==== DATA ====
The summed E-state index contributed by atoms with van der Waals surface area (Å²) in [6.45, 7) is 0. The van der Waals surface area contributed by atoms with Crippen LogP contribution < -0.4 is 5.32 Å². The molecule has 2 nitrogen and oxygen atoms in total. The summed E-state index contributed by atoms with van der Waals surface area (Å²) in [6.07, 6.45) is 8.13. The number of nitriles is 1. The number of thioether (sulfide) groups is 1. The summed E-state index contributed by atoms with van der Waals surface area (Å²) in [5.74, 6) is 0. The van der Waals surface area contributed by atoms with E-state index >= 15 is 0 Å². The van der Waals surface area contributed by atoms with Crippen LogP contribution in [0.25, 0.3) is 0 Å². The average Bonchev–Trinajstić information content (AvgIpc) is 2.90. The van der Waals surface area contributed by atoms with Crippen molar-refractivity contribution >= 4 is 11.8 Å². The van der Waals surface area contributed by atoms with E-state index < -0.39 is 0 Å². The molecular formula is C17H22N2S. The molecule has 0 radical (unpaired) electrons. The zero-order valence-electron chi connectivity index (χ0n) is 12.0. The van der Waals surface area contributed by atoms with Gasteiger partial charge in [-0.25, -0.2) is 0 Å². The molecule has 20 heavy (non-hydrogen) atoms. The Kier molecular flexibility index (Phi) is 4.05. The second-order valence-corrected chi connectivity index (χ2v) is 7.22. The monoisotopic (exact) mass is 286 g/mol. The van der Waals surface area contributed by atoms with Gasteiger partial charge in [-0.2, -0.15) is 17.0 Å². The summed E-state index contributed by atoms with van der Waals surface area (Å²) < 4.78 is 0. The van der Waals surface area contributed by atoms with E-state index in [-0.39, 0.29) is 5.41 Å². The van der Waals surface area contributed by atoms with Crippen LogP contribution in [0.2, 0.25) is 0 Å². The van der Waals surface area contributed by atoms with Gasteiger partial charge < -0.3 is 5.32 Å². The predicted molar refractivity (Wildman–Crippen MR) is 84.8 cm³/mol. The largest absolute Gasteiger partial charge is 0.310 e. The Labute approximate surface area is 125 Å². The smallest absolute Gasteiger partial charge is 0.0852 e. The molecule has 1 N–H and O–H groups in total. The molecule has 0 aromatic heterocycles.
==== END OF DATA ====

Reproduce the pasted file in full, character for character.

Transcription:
The summed E-state index contributed by atoms with van der Waals surface area (Å²) in [6.45, 7) is 0. The van der Waals surface area contributed by atoms with Crippen LogP contribution < -0.4 is 5.32 Å². The molecule has 2 nitrogen and oxygen atoms in total. The summed E-state index contributed by atoms with van der Waals surface area (Å²) in [6.07, 6.45) is 8.13. The number of nitriles is 1. The number of thioether (sulfide) groups is 1. The summed E-state index contributed by atoms with van der Waals surface area (Å²) in [5.74, 6) is 0. The van der Waals surface area contributed by atoms with E-state index >= 15 is 0 Å². The van der Waals surface area contributed by atoms with Crippen LogP contribution in [0.25, 0.3) is 0 Å². The average Bonchev–Trinajstić information content (AvgIpc) is 2.90. The van der Waals surface area contributed by atoms with Crippen molar-refractivity contribution >= 4 is 11.8 Å². The van der Waals surface area contributed by atoms with E-state index < -0.39 is 0 Å². The molecular formula is C17H22N2S. The molecule has 0 radical (unpaired) electrons. The zero-order valence-electron chi connectivity index (χ0n) is 12.0. The van der Waals surface area contributed by atoms with Gasteiger partial charge in [-0.25, -0.2) is 0 Å². The molecule has 20 heavy (non-hydrogen) atoms. The Kier molecular flexibility index (Phi) is 4.05. The second-order valence-corrected chi connectivity index (χ2v) is 7.22. The monoisotopic (exact) mass is 286 g/mol. The van der Waals surface area contributed by atoms with Gasteiger partial charge in [-0.2, -0.15) is 17.0 Å². The summed E-state index contributed by atoms with van der Waals surface area (Å²) < 4.78 is 0. The van der Waals surface area contributed by atoms with E-state index in [-0.39, 0.29) is 5.41 Å². The van der Waals surface area contributed by atoms with Crippen LogP contribution in [0.2, 0.25) is 0 Å². The van der Waals surface area contributed by atoms with Gasteiger partial charge < -0.3 is 5.32 Å². The predicted molar refractivity (Wildman–Crippen MR) is 84.8 cm³/mol. The largest absolute Gasteiger partial charge is 0.310 e. The Labute approximate surface area is 125 Å². The smallest absolute Gasteiger partial charge is 0.0852 e. The molecule has 1 N–H and O–H groups in total. The molecule has 0 aromatic heterocycles.